So what do I mean by discover your spiritual gifts? Go back to where we started in Romans 12 and we'll talk more about that. How do we discover the spiritual gifts? God willing, if we return to this topic in January, as I hope we will, I will present to you a list of spiritual gifts as they're listed in the... Where's Romans? There it is. Does it ever move on you? It's always in the same place. But no excuses, Romans 12. There it is, a listing of the gifts as they are printed in the Bible. But what I would say to you is that these gift lists are not meant to be exhaustive or complete. Do you notice that every single last one of the listings is different from all the others? They're all different. They're all meant to be suggestive, I believe. But I still think it's good to get them all compiled in one place, so you can see at least some of those things that are suggested. But we are to discover our gifts. And so it says here in verse 2, Romans 12:2, "Do not conform any longer to the pattern of this world, but be transformed by the renewing of your mind. Then you'll be able to test and approve what God's will is, his good pleasing and perfect will, for by the grace given me," There's that language again as code language, "For by the spiritual gift ministry, I got. I'm going to tell you something. I'm an apostle and a teacher to the Gentiles. I'm going to tell you how to use your gifts.” “For by the grace given me, I say to every one of you, do not think of yourself more highly than you are, but rather think of yourself with sober judgment in accordance with the measure of faith God has given you. Just as each of us has one body with many members, and these members do not all have the same function. So in Christ we though, many form one body, and each member belongs to all the others." We have different gifts according to the grace given us. So the fact is, you're supposed to think of yourself. Okay, that much is clear, “do not think of yourself more highly than you are, but rather think of yourself with sober judgment.” So we just take all those words away and just say, you need to think of yourself. Think about who you are. How has God made you? This is an important step in discovering what your spiritual gift is. Think about yourself, but think of yourself in proper proportion to the rest of the body, not more highly than you ought as though, you're absolutely indispensable to the body or something like that or more lowly than you ought as though you had nothing to contribute or your ministry is not important, but think of yourself rightly in connection with the body in conjunction with the faith that God has given you.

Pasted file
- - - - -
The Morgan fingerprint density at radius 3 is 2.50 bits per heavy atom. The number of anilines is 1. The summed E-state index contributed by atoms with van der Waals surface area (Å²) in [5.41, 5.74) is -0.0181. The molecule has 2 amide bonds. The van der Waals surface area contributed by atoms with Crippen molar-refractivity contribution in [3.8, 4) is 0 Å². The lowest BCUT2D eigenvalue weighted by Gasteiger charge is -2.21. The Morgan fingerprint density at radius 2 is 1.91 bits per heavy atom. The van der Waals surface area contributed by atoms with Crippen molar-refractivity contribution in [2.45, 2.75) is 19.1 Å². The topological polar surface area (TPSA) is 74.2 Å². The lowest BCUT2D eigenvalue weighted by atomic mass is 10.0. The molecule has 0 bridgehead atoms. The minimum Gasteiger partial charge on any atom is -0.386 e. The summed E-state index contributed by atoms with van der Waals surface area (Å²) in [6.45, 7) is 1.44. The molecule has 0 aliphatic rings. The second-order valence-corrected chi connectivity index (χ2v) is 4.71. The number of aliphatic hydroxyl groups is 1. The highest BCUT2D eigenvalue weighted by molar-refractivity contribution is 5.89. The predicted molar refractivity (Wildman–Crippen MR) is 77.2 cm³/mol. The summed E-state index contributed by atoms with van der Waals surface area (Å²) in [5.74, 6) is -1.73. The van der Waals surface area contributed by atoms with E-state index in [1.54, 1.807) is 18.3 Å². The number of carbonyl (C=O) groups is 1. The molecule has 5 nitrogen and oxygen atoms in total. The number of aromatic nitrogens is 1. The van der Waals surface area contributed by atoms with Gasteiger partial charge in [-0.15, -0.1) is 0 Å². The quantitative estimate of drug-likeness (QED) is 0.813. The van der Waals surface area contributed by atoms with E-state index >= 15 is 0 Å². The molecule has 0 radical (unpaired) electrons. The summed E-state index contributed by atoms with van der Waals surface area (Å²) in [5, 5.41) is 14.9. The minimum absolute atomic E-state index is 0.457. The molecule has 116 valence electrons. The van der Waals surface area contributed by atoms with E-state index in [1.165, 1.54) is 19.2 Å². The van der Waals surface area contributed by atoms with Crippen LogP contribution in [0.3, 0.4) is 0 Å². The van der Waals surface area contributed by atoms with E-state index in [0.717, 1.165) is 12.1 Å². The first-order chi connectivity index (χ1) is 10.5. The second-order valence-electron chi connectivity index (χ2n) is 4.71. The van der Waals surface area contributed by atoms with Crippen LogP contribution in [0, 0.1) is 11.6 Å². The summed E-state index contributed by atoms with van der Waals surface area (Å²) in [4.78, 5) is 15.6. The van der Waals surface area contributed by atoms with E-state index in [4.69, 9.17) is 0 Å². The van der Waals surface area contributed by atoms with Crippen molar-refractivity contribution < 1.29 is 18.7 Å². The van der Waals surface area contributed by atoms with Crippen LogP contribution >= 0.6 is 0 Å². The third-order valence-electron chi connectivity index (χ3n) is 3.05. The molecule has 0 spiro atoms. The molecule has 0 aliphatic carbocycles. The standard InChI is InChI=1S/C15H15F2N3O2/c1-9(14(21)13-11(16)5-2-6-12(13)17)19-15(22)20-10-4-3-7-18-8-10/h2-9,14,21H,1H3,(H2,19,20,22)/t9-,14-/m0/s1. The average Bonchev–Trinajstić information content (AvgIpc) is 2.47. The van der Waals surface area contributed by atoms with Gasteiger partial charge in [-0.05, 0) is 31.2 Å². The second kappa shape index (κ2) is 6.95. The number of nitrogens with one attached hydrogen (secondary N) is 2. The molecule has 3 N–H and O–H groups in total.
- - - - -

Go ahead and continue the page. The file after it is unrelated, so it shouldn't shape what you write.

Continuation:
So as we sum all that up, we already covered this last time, if you want to discover your gift, you present your body to God as living sacrifice, holy and pleasing to him, a daily willingness to serve him in any way, then you renew and transform your mind by the word of God day after day, and then you'll be able to test and approve what God's will is. “For by the grace given me, I'm going to tell you how to use your gift.” You see how it works. That's how you discover your gift. Me, giving you a list of the spiritual gifts is really only, I think, just ancillary to this part. This is how you do it. It's this spiritual process as a priest before God to present yourself and say, "What can I do?"
Well, then the next step is developing the gift. Now, why would we need to develop our gifts? Don't they come fully formed? Well, I don't know of very much that comes fully formed in God's universe. All things grow. All living things grow. Isn't that true? Is there not a principle of growth always in the kingdom of God? Isn't the kingdom of God like yeast that a woman took and mixed in a large amount of flour until it permeated through the whole dough? Isn't the kingdom of God like a mustard seed, which grew until it became a large plant, so that the birds came and nested in its branches? Isn't there a principle of growth in the kingdom of God always? Doesn't it say in Mark chapter 4:26 and following, “Jesus said, ‘This is what the kingdom of God is like. A man scatters seed on the ground night and day, whether he sleeps or gets up the seed sprouts and grows, though he does not know how all by itself. The soil produces grain. First the stock, then the head, then the full kernel in the head, and as soon as the grain is ripe, he puts the sickle to it, because the harvest has come.’" So, in other words, there's a principle of growth in the kingdom of God. It starts out as a seed, grows up into the stock, and then there's the leaves and the head, and then harvest time comes. So it is with our spiritual gifts. We have to develop them. And I know that there is a clear teaching on this if you look at Paul's admonitions to Timothy.